The Developer’s Cry

Yet another blog by a hobbyist programmer

File wrapper class in C++

Last week my good friend Brian (see picture on the right) and I encountered an interesting problem: wrapping up a file descriptor in a File class. Making class wrappers in C++ generally isn’t all that hard, but this particular one was a lot more tricky than we had expected.

What we wanted to have was a File class that would act the following way:

So that you could write code like this:

File f = open("filename");

// destructor closes the file

You might code open() like this:

File open(const char *filename) {
    File f;;
    return f;

Unfortunately, this code doesn’t work, as it has a bug. Do you see it already?
The thing is, when you return f, the variable f gets copied [by means of the copy constructor] and then the destructor gets called in the original f, because it goes out of scope. Since our destructor closes the open file, the result is that the file is closed once open() returns. Read that last sentence again, argh.

There are two issues at play here:

  1. The copy constructor doesn’t work because you can’t properly copy an open FILE* object.
  2. Exiting the function causes the destructor to run, closing the file—despite the fact that we are returning the instance.

Can I have the attention of the class

How to solve this problem, and no ugly hacks, please. A good solution lies in using shared_ptr. You can copy a shared_ptr and safely return it, and its internal reference count will cause the File instance to stick around. The File object will not destructed until it really needs to be.
[More specifically, the shared_ptr keeps a pointer to dynamically allocated memory, which never auto-destructs like instances on the stack do. The copy constructor and operator=() of shared_ptr happily copy the pointer, but while doing so it increments a reference counter that keeps track of how many shared_ptr instances are currently referencing the dynamically allocated object. The destructor of the shared_ptr decrements the reference count, but does not delete the pointer until the refcount drops to zero. So, a shared_ptr can be used to ‘keep objects around’ for as long as they’re needed].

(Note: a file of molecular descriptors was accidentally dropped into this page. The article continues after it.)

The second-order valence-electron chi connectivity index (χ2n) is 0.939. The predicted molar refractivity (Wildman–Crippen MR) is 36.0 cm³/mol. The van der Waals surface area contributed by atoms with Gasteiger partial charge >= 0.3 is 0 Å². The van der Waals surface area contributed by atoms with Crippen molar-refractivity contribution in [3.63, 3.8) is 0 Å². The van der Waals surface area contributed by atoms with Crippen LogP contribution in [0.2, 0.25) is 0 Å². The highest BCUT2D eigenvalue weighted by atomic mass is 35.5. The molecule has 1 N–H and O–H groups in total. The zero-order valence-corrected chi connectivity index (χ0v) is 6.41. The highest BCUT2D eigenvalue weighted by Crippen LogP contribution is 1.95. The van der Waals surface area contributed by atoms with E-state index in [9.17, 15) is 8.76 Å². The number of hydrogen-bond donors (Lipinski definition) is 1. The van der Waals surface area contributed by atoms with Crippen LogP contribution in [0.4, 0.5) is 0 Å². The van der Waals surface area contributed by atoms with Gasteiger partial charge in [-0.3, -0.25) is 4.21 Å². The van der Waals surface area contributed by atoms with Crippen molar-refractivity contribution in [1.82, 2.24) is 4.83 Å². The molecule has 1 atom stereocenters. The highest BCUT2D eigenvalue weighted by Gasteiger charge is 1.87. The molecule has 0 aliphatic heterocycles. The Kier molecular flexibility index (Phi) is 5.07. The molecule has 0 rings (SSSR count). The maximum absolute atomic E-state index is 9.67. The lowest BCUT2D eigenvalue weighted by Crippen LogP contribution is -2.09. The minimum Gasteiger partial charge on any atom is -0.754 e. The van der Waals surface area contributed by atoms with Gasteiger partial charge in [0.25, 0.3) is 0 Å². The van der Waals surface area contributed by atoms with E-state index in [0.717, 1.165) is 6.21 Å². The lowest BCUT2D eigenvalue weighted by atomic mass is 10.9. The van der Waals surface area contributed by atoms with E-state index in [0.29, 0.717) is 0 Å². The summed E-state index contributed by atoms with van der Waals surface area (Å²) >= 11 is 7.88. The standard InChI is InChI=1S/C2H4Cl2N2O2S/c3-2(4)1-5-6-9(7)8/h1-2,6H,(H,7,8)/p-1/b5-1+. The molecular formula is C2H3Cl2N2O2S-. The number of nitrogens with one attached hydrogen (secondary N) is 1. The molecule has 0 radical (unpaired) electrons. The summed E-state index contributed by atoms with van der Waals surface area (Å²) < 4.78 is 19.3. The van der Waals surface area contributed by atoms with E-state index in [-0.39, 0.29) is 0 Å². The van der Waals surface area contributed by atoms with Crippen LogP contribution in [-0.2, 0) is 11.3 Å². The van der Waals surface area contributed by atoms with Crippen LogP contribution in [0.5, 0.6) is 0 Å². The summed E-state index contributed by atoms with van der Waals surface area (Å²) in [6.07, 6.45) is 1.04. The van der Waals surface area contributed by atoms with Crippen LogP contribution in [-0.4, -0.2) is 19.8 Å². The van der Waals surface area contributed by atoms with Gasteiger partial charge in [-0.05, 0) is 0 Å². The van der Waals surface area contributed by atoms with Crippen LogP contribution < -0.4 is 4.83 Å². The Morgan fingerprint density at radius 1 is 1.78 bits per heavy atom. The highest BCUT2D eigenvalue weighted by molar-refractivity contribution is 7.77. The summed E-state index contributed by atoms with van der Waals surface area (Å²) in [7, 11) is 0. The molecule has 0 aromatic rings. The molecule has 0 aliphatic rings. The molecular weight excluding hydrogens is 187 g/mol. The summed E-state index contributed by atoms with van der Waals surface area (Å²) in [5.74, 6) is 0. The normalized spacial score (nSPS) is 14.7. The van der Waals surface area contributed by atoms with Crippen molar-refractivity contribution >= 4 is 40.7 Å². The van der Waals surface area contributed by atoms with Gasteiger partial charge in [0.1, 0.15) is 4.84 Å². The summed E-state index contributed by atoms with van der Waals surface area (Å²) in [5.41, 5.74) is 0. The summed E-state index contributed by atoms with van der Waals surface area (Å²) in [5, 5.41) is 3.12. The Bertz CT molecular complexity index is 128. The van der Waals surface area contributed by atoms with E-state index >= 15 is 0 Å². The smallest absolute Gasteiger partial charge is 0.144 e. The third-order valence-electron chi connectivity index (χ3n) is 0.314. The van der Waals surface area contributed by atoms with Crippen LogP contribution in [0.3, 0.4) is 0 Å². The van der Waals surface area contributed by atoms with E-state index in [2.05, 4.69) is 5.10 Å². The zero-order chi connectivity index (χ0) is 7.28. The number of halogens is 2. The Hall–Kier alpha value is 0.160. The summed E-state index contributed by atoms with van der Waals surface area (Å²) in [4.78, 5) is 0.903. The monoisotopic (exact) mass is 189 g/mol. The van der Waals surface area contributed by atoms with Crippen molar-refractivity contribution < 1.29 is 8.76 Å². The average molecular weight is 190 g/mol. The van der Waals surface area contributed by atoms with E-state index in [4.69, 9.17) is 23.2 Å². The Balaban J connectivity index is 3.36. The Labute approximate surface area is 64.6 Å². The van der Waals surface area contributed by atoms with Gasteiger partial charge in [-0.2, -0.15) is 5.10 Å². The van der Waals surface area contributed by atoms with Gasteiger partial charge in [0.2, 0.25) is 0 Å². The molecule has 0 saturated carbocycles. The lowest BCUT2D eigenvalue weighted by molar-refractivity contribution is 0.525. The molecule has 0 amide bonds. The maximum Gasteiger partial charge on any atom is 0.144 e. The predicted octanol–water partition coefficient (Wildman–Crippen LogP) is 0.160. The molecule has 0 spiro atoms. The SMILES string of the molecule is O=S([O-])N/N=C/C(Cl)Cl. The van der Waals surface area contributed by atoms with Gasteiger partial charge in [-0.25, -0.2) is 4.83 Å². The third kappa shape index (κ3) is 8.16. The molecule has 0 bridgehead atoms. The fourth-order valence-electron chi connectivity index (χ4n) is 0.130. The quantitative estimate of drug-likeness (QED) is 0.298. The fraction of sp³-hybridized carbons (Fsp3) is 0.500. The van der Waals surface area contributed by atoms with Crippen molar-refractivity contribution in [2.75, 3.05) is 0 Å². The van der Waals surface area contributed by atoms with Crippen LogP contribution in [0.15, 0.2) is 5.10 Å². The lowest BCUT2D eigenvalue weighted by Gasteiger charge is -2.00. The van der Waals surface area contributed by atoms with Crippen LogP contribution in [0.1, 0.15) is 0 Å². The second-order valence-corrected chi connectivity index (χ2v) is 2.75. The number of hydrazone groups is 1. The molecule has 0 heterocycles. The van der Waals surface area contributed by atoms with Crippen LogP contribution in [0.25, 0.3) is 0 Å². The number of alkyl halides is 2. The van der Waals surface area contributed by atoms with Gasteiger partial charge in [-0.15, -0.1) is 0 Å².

Beware, you can’t simply dump a FILE* into a shared_ptr, since the FILE* may be allocated with malloc() rather than with new. And besides, a FILE* opened (or allocated) with fopen() must be deallocated using fclose(). Therefore we wrap the FILE* into another new class named FileStream and use that class with the shared_ptr.

#include <cstdio>
#include <tr1/memory>

class FileStream {
    FileStream(FILE *f) : f_(f) { }

    ~FileStream() {
        if (f_ != NULL)


    FILE *f_;

class File {

    // copy constructor copies the shared_ptr
    File(const File& f) : stream_(f.stream_) { }


    std::tr1::shared_ptr<Filestream> stream_;

File open(const char *);

Wrapping up

This is one of the reasons why C++ is so hard. In any other language, you’d just return the basic File object and be done with it. Even simple things like returning a value is hard in C++. You need a degree in Computer Science to even attempt it.
[It makes sense when you realize that upon exiting the subroutine, the stack is cleaned and therefore the destructor is called. But we’re returning a value that is on that stack … so the value needs to be copied to another place, first].

Of course, I should’ve used the std::fstream class to begin with … but std::fstream doesn’t give me fdopen() nor popen(). It feels so unfinished. The documentation doesn’t say whether its destructor closes the stream. I didn’t feel like fixing fstream, so I went with FILE*.

C++ is a nice language but sometimes trivial things can get quite complex. Situations like this remind you that coding in C++ is really hard.